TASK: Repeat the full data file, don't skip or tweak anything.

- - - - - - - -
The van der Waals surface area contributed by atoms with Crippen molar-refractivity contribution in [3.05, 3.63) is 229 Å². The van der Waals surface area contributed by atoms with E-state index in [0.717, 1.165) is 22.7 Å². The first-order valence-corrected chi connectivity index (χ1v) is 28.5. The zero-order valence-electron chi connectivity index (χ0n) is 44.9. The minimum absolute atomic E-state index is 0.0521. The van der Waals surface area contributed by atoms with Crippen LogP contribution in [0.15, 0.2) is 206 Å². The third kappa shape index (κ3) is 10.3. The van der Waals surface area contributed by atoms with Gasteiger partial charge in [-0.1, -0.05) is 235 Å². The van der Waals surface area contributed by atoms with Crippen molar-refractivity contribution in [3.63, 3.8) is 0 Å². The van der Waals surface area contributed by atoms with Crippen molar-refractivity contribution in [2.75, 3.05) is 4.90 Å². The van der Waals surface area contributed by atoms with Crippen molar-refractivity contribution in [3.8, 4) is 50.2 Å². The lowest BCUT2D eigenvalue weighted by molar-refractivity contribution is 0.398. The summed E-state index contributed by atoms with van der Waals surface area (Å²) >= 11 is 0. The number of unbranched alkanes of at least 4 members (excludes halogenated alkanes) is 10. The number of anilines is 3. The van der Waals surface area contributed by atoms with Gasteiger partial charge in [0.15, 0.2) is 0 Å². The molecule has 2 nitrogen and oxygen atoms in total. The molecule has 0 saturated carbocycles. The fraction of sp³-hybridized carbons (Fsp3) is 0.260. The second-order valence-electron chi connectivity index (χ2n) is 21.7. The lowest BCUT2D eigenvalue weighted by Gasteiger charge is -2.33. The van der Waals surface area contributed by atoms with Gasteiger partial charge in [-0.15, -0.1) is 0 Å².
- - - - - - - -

The van der Waals surface area contributed by atoms with Crippen molar-refractivity contribution in [3.05, 3.63) is 229 Å². The van der Waals surface area contributed by atoms with E-state index in [0.717, 1.165) is 22.7 Å². The first-order valence-corrected chi connectivity index (χ1v) is 28.5. The zero-order valence-electron chi connectivity index (χ0n) is 44.9. The minimum absolute atomic E-state index is 0.0521. The van der Waals surface area contributed by atoms with Crippen LogP contribution in [0.15, 0.2) is 206 Å². The third kappa shape index (κ3) is 10.3. The van der Waals surface area contributed by atoms with Gasteiger partial charge in [-0.1, -0.05) is 235 Å². The van der Waals surface area contributed by atoms with Crippen molar-refractivity contribution in [3.63, 3.8) is 0 Å². The van der Waals surface area contributed by atoms with Crippen molar-refractivity contribution in [2.75, 3.05) is 4.90 Å². The van der Waals surface area contributed by atoms with Crippen molar-refractivity contribution in [3.8, 4) is 50.2 Å². The lowest BCUT2D eigenvalue weighted by molar-refractivity contribution is 0.398. The summed E-state index contributed by atoms with van der Waals surface area (Å²) >= 11 is 0. The number of unbranched alkanes of at least 4 members (excludes halogenated alkanes) is 10. The number of anilines is 3. The van der Waals surface area contributed by atoms with Gasteiger partial charge in [0.15, 0.2) is 0 Å². The molecule has 2 nitrogen and oxygen atoms in total. The molecule has 0 saturated carbocycles. The fraction of sp³-hybridized carbons (Fsp3) is 0.260. The second-order valence-electron chi connectivity index (χ2n) is 21.7. The lowest BCUT2D eigenvalue weighted by Gasteiger charge is -2.33. The van der Waals surface area contributed by atoms with Gasteiger partial charge in [-0.15, -0.1) is 0 Å².